Monday, September 9, 2013

LCD Serial Display - Parts List

First draft of a working prototype




































  1. Arduino UNO
  2. Breadboard
  3. 10K POT
  4. 2K Resistor
  5. Single strand hook-up wire
  6. USB Cable
  7. LCD Display 5 x 7 dots plus cursor, 5 x 8 dots or 5 x 11 dots, dot matrix LCD (TN and STN mode.)
  8. Break-away male header strip

My decision to use the UNO was purely convenience driven. Any of the available arduino boards can be used for this project. At the end I will convert to using a bare processor in place of the development board. A typical arduino development board can be had for as low as $9. Some, like the nano, are breadboard pluggable.

There are a veritable glut of LCD display modules available. I paid $6 for mine at a local electronics retailer here on Toronto. You can get them from any of the on-line electronics stores as well. Chances are you'll pay more for shipping than for the display. Orion Daewoo 16x2 LCD Display Module 16216L-B-F30 is available for $2.99 plus shipping. This version does not include a backlit display. Here is a typical PDF data sheet for this type of display.

One of the things you will need to plug the display into the breadboard is a 16 pin header strip. 40 position break away headers can be purchased for less than $1 each. I'd suggest you get 4 male and 4 female headers if you are ordering on-line. They are extremely useful in all type of projects and you'll find you use them up rather quickly.

If you do not already have a breadboard, you can purchase kits that include a breadboard and a selection of pre-cut jumper wires. A good starter breadboard is the half-sized breadboard from AdaFruit Industries in New York City. A good supply of jumpers can also be had.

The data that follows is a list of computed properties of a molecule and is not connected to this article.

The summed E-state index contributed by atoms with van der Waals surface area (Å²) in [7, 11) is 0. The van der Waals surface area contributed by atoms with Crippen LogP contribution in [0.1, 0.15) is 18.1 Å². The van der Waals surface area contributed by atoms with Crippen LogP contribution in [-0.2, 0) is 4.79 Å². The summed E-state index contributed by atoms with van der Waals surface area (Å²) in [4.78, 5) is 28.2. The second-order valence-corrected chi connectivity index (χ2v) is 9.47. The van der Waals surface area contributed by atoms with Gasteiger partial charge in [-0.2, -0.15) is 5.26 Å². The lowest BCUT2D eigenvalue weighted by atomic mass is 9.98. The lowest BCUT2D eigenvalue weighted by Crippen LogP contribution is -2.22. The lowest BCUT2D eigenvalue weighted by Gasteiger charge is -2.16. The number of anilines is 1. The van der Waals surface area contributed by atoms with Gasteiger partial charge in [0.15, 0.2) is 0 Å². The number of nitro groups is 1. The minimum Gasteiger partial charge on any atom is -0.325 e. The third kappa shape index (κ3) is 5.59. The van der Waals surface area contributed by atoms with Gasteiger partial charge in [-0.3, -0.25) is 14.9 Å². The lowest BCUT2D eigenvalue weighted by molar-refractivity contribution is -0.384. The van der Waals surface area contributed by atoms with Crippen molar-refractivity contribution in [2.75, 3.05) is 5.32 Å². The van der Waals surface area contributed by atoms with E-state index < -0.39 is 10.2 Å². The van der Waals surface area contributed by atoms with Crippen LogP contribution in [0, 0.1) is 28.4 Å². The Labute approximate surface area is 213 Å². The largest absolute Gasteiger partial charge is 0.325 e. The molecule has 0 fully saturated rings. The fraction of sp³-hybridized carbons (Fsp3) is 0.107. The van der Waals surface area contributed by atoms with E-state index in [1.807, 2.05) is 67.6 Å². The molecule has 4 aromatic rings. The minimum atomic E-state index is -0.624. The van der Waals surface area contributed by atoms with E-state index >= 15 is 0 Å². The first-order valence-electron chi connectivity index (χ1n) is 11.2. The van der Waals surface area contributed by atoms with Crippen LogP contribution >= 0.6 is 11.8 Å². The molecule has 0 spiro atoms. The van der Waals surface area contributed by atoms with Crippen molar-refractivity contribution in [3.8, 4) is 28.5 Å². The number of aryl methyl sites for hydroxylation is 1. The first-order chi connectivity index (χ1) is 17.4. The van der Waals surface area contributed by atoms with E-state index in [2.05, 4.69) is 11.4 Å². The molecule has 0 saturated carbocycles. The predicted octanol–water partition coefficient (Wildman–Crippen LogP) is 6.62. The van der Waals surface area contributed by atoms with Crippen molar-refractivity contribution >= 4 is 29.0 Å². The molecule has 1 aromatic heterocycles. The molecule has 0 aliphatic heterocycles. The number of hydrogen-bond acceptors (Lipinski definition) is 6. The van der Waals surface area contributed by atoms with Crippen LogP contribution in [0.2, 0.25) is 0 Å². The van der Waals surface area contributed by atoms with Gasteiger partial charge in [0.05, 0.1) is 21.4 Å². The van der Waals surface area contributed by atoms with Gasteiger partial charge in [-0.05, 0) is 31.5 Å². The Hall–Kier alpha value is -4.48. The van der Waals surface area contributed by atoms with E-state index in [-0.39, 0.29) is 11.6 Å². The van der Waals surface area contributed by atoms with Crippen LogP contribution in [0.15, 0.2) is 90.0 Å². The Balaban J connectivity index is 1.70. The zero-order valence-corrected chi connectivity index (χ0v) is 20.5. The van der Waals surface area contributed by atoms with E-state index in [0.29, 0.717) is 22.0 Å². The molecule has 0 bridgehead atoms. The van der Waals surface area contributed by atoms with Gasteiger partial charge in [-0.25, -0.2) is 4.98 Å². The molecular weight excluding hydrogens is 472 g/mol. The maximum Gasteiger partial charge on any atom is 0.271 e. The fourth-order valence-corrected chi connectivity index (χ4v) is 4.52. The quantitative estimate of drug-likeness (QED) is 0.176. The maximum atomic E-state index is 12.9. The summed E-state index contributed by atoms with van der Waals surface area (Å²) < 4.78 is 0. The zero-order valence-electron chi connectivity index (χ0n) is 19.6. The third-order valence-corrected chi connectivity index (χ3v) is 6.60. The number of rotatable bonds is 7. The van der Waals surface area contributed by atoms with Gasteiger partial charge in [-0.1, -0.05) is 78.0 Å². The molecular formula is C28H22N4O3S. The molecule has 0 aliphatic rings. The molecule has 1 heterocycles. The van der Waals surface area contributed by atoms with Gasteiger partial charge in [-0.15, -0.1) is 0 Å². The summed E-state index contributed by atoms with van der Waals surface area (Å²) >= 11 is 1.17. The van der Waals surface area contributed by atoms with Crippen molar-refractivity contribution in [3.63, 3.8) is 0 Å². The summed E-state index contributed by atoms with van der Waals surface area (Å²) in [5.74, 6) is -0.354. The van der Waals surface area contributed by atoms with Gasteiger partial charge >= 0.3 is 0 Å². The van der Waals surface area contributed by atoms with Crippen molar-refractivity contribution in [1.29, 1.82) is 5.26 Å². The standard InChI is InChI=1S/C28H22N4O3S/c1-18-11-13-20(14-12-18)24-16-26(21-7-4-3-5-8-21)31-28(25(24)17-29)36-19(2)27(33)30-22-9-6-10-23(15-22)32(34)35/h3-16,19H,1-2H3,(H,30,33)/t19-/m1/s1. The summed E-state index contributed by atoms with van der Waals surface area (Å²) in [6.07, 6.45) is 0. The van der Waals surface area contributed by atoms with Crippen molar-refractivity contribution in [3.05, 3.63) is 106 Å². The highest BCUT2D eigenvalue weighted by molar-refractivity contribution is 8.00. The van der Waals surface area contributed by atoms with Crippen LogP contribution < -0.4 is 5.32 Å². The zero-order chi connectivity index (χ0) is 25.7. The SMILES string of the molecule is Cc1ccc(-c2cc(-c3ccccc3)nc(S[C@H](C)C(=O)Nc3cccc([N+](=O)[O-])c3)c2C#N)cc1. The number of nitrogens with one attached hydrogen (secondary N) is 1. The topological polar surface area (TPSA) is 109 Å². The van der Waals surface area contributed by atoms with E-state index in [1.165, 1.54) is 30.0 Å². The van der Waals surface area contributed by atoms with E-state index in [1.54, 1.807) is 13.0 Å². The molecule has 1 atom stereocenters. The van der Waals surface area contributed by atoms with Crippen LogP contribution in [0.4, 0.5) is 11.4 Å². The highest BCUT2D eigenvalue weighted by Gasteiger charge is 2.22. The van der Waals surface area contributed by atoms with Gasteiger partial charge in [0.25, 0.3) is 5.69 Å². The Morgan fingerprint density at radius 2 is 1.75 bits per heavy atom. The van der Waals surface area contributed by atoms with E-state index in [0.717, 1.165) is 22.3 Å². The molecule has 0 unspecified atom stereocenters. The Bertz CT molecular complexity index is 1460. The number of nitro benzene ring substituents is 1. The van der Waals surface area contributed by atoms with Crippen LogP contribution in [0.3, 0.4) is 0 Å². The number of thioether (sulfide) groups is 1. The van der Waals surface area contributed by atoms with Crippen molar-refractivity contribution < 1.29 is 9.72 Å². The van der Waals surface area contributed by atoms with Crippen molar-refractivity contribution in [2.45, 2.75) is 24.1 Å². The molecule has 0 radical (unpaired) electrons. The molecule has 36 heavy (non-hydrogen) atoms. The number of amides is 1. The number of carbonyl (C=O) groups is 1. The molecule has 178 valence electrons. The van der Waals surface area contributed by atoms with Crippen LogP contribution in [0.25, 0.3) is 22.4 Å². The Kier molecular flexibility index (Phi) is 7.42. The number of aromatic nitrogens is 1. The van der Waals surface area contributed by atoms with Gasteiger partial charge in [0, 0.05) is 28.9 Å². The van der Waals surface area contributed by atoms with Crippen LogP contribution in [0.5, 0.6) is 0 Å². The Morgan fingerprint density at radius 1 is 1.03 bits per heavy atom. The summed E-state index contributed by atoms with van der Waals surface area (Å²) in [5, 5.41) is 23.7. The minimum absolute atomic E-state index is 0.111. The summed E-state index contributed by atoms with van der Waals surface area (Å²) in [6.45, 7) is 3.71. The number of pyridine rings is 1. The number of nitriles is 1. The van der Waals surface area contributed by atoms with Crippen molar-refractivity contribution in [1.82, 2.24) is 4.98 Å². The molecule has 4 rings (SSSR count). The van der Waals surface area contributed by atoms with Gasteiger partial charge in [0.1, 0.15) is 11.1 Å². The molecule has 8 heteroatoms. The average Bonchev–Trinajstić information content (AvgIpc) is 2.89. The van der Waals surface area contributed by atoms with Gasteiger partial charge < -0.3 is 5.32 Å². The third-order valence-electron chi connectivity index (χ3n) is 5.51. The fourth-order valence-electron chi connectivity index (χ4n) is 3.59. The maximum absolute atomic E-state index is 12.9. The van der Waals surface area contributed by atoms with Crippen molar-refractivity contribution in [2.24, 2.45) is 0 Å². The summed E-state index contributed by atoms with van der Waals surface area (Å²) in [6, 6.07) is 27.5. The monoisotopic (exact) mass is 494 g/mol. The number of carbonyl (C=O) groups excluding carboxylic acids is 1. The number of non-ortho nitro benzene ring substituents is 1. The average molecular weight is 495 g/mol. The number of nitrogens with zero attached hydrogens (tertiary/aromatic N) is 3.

The USB cable usually comes with the arduino development board while the resistor and the POT can be purchased from any electronics supply. Digi-key has a good selection of resistor kits.

Here is a wiring diagram of the basic circuit.
Wiring Diagram

First you will need to solder a 16 pin male header to the display board. This will allow you to plug the display into the breadboard. The header pins look like this when you get them.
Typical 40 pin Male Header Strip
You will need to cut a length of 16 conductors using diagonal cutters. The shorter side inserts in the the row of sixteen holes in the top left corner of the display board from the bottom. They should look like this.
In the next post I'll start to cover the software required for both the MCU and the Python code.

Virtually yours,

Wee Willy Wonderful